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Blast in Thailand injures dozens

An opposition rally is targeted. Meanwhile, with the main airport still closed, tourists are trying to figure out how to get home.

November 30, 2008|Charles McDermid | McDermid is a special correspondent.

BANGKOK, THAILAND — An explosion in the Thai prime minister's office compound injured about 45 people, an emergency official said early today.

The blast at the Government House, which has been occupied by thousands of anti-government protesters since August, occurred about midnight Saturday during a rally by supporters of the People's Alliance for Democracy, officials said.

At least four people suffered serious injuries when the explosion, apparently caused by a grenade, shook the rally area, according to emergency officials and news reports.

In an earlier incident Saturday, several hundred protesters at Suvarnabhumi Airport, many of them armed with iron rods and tossing firecrackers, attacked a checkpoint, causing about 150 riot police officers to flee. A perimeter set up by police had prompted speculation that authorities were preparing for a raid to end the siege, which began Tuesday.

Members of the alliance have vowed to remain at Suvarnabhumi, which is a major international airport, along with the domestic Don Muang airport and the Government House, the country's top administrative center, until Prime Minister Somchai Wongsawat steps down.

About 100,000 foreign travelers remain stranded in Thailand and that number could skyrocket if anti-government protesters continue to control Bangkok's main airports, news outlets reported Saturday.

With the occupation of regional air hub Suvarnabhumi, the mass cancellation of flights has played havoc with Southeast Asia's air traffic, forcing airlines to reroute travelers and freight. Suvarnabhumi is the world's 18th-busiest airport and handles about 3% of all air cargo.

The government has begun flying marooned tourists out of Utapao, a small military airfield about 80 miles south of Bangkok. Many travelers are resorting to overland travel to Cambodia or Malaysia.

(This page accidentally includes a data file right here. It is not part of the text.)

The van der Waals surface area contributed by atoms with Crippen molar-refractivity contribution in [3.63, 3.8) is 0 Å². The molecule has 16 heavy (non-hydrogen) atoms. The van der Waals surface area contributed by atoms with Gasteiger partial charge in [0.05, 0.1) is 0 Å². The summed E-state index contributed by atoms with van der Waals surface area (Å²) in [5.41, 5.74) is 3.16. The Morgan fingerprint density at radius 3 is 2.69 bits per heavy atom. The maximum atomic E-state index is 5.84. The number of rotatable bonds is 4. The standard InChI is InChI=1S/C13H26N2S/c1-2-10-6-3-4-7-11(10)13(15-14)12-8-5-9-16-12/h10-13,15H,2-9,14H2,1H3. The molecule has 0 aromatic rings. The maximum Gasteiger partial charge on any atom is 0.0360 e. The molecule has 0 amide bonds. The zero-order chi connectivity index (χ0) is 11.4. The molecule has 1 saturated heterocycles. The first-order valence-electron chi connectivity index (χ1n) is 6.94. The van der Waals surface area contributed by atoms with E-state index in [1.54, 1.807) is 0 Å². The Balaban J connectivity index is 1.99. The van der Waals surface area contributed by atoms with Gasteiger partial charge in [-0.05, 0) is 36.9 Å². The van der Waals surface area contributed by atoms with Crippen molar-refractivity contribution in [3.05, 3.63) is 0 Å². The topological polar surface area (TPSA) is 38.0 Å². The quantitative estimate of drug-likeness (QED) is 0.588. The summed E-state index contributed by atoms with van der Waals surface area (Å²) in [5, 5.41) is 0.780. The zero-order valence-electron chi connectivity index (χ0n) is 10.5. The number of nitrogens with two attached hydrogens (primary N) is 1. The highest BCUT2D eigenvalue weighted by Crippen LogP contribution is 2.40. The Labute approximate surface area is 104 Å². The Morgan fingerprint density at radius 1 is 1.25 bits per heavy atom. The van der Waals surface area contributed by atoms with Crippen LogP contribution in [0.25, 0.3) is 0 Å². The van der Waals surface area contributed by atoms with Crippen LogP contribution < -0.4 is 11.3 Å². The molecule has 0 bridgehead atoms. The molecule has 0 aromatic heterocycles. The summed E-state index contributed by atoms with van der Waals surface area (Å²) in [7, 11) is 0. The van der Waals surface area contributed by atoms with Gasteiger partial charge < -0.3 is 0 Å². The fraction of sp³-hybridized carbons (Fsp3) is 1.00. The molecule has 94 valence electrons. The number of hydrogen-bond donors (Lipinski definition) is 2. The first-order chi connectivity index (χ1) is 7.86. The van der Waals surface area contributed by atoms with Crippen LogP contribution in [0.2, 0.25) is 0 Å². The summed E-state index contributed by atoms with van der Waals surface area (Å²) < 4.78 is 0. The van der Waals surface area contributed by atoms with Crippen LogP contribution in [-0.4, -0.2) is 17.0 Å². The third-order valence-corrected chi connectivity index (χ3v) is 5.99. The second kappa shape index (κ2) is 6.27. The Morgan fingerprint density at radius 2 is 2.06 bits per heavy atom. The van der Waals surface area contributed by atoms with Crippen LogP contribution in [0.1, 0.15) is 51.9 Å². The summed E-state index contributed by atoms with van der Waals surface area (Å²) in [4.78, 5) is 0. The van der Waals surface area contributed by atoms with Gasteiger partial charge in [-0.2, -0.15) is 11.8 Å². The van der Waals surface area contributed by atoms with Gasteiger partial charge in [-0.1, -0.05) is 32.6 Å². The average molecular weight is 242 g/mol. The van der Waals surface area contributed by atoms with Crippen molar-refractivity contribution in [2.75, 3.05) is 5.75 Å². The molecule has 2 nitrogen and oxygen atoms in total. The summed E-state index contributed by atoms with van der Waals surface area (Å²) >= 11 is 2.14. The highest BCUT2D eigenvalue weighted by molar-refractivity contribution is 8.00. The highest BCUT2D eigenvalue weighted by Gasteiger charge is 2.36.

John Guislin, a 58-year-old software developer from Palo Alto, was stranded Tuesday after a vacation in Bhutan. Two days later, with protesters tightening their blockade, he and his wife rented a taxi for the more than 30-hour drive to Singapore.

"We had heard about the trouble in Bangkok but didn't know how bad it was until we saw the thousands of people at the airport," Guislin said. "It was just bad timing."

Thailand's vital tourism sector could lose more than $4 billion over the remainder of the year, officials estimate, and as many as 2 million tourists are expected to cancel plans to visit the "Land of Smiles." The national carrier, Thai Airways, is reportedly losing $14 million a day.

The government Thursday declared a state of emergency at the two airports and threatened to remove the protesters by force. But the next day, Somchai removed the chief of police for failing to move on the demonstrators. By late Friday, police were in position outside both airports, but no violence was reported.

The government has pledged to resolve the crisis peacefully, and the People's Alliance for Democracy has vowed to "fight to the death."

On Bangkok's Khao San Road, a legendary "backpackers' ghetto," concerns over lost luggage and reluctant insurers were rampant Saturday. Travel agencies, Internet cafes and barrooms were abuzz with complaints, mostly lamenting a lack of credible information and limited travel options.

"When I called my agent about my travelers insurance, the first thing he said was, 'Are you sitting down?' " said Jennifer Cooper, 37, of Melbourne, Australia.

Andy Barclay, a Hong Kong accountant, said his company wouldn't reimburse airfare because the cancellation was due to a "regional disruption." Other travelers said their insurers were calling the crisis a "terrorist attack" and refusing to pay.

Barclay arrived Wednesday and slept in Suvarnabhumi Airport. By Saturday, he had moved to Khao San Road and booked a 24-hour bus trip to Kuala Lumpur, Malaysia, to catch a flight home. He was set to start a new job Monday.

"Travel agents are basically saying there is no space on trains. The other option was the bus, which is twice the price," Barclay said.

"Lots of people are just wandering around. They're starting to think, 'Hold on. I need to get out of here.' The number is just getting bigger as people finish their holiday and want to go home."

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